Ewing said they have encountered some folks from Puerto Rico and one woman from Houston – which both suffered severe storm damage – and he said they have lowered the documentation threshold for them. While there aren’t many units available, he said they are taking applications.
“We have reduced the documentation because people are obviously coming here without the ability to have documentation,” he said. “We just don’t have a lot of vacancies in public housing, especially at this time of year. That’s why we wanted to especially relax our regulations for visitor stays so that people can live with family until they can find a permanent situation.”
With virtually nothing left in Puerto Rico after two devastating hurricanes this fall, many from the island are flocking to family in the mainland United States to try to put their lives together – and with a huge Puerto Rican population in Chelsea, many are arriving here with questions and needs.
Chelsea Collaborative Director Gladys Vega and a team of stakeholders from the City have been meeting to try to solve the many issues that are coming up or likely will come up as more and more arrive in the City.
Vega said the situation has now turned from sending aid to the island, to focusing resources in the City.
“There are no schools and no electricity and there are a lot of problems there, so many are coming here,” said Vega at a recent meeting in Chelsea High School with about a dozen stakeholders. “We are extremely certain that folks will continue to come because Chelsea has a Puerto Rican community that is very established. Already, some of them are coming to the Collaborative, the Housing Authority, CAPIC and the School Department…We are really at this moment turning our efforts. Before, we were all about collecting donations and sending them to Puerto Rico. Now we are realizing that we need to use some of those same resources and donations right here in Chelsea because people are starting to come here and they have tremendous needs.”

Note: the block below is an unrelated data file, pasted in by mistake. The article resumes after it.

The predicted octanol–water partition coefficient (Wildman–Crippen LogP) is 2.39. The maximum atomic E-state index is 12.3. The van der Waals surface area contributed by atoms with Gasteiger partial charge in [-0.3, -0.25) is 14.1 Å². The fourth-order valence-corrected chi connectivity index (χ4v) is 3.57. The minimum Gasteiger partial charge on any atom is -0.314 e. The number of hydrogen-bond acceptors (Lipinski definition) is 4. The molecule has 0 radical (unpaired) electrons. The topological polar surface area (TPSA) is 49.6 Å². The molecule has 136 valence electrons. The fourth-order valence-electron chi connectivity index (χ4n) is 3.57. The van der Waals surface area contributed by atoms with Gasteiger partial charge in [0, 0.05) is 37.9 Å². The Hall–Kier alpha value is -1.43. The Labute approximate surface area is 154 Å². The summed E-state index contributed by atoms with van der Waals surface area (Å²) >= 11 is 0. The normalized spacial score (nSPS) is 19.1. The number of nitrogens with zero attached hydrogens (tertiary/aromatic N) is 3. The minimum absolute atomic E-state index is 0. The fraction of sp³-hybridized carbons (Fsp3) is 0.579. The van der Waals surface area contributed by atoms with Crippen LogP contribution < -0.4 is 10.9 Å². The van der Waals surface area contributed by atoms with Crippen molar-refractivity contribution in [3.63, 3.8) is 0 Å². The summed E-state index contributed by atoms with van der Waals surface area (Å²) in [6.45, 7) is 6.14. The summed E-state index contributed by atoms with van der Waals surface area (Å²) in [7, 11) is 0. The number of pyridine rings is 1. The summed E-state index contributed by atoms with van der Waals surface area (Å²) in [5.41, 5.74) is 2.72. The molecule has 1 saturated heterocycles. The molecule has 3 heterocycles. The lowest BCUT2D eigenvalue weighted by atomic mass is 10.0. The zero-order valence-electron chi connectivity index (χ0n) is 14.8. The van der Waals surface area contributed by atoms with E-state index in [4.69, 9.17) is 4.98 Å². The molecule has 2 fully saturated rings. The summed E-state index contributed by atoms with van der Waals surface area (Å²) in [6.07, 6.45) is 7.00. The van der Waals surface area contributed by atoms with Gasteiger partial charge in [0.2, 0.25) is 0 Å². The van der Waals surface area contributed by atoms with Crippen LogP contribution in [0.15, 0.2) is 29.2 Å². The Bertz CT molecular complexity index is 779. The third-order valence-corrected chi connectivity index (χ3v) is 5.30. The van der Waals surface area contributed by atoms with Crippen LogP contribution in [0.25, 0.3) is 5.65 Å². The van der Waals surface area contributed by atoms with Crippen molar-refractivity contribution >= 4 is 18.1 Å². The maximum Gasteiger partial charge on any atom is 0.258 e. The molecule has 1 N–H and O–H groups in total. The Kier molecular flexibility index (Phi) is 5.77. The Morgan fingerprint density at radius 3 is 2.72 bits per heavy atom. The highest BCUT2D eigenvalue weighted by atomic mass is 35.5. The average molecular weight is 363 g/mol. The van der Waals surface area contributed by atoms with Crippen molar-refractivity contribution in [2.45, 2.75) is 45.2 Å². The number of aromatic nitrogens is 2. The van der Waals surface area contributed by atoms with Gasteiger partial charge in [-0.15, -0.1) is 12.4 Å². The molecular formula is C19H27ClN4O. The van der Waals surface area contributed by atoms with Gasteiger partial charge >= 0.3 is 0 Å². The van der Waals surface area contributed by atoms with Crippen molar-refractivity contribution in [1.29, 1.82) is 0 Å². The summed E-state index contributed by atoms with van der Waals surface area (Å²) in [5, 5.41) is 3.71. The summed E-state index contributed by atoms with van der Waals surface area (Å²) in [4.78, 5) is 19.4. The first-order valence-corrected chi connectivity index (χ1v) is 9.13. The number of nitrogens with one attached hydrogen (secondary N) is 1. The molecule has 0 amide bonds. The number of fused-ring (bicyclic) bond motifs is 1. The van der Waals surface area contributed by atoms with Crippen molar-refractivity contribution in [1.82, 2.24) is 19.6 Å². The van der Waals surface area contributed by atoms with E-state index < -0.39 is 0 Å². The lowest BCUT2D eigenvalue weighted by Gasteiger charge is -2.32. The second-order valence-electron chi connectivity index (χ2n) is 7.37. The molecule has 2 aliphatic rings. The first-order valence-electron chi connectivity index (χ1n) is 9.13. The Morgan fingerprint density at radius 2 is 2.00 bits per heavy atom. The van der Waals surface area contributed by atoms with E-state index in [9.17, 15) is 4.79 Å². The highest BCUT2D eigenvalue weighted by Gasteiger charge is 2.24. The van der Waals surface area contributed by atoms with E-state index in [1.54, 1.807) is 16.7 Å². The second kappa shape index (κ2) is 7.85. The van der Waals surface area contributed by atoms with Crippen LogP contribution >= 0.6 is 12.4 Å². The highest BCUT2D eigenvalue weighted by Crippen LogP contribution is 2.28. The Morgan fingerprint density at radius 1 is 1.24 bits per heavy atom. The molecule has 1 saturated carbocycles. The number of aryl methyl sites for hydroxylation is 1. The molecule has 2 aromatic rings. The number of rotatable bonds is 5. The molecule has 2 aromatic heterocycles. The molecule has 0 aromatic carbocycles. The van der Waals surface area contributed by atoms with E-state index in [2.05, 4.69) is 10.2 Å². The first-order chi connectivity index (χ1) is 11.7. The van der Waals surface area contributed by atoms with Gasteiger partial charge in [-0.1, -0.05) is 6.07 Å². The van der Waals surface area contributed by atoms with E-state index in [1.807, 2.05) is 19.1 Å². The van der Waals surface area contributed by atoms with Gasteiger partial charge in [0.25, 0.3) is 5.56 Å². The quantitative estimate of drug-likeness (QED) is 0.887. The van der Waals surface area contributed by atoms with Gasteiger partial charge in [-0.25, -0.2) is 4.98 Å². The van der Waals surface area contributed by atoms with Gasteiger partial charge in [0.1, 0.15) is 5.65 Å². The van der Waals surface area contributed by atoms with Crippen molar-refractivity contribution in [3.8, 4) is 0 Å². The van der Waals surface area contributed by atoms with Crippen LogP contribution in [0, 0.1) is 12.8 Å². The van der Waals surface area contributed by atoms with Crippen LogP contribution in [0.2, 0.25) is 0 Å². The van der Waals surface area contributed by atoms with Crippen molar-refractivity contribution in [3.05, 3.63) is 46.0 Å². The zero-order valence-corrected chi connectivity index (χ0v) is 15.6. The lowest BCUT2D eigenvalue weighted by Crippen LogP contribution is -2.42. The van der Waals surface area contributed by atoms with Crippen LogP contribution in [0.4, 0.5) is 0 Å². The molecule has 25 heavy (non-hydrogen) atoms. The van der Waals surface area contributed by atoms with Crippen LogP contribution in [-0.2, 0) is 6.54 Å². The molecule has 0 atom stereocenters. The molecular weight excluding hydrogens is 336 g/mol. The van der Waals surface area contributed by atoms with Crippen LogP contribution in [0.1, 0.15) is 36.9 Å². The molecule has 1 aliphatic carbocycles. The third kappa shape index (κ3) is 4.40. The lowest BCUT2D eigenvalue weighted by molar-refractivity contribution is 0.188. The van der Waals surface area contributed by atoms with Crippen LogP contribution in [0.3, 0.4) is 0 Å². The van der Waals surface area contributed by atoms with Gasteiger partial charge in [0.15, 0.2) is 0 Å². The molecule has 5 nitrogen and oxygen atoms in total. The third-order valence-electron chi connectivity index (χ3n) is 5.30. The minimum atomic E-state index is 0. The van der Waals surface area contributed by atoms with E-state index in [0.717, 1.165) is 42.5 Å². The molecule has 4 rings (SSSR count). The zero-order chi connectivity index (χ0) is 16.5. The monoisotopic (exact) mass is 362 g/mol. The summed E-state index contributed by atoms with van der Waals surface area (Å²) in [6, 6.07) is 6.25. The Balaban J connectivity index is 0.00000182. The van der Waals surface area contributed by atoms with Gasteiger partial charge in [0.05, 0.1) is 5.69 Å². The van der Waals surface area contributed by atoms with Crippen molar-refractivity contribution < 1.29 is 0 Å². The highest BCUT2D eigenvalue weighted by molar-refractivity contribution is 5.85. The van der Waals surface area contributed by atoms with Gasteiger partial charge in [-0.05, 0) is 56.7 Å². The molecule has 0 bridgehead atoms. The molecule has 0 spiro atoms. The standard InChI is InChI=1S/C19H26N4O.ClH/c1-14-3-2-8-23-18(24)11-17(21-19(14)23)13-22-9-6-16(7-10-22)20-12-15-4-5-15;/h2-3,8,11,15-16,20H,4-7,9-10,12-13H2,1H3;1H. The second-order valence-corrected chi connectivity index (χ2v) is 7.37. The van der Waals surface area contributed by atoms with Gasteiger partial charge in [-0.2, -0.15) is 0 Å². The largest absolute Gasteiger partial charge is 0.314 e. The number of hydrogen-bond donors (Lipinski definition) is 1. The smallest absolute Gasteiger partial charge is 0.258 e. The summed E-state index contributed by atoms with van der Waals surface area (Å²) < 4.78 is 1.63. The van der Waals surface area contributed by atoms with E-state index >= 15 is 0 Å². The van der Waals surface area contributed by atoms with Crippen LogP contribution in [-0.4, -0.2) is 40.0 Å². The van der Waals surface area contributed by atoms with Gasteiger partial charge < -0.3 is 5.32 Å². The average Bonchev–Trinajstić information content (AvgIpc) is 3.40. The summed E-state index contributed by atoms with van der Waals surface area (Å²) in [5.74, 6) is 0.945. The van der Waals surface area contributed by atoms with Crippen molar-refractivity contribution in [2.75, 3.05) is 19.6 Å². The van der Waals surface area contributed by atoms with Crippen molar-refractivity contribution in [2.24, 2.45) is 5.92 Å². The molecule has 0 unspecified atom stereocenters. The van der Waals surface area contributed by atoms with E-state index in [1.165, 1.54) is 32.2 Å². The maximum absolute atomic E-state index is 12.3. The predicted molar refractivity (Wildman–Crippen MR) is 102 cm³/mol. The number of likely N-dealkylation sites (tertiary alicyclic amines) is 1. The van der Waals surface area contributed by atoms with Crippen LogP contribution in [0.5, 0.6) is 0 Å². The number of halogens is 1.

Some of the situations that have been brought up at the state level surround housing in public housing.
Juan Vega, a Chelsea resident who is the Undersecretary of Housing for the state, said there is a team trying to work out situations that will certainly arise.
Those include family members who show up at a public housing complex with nowhere else to go.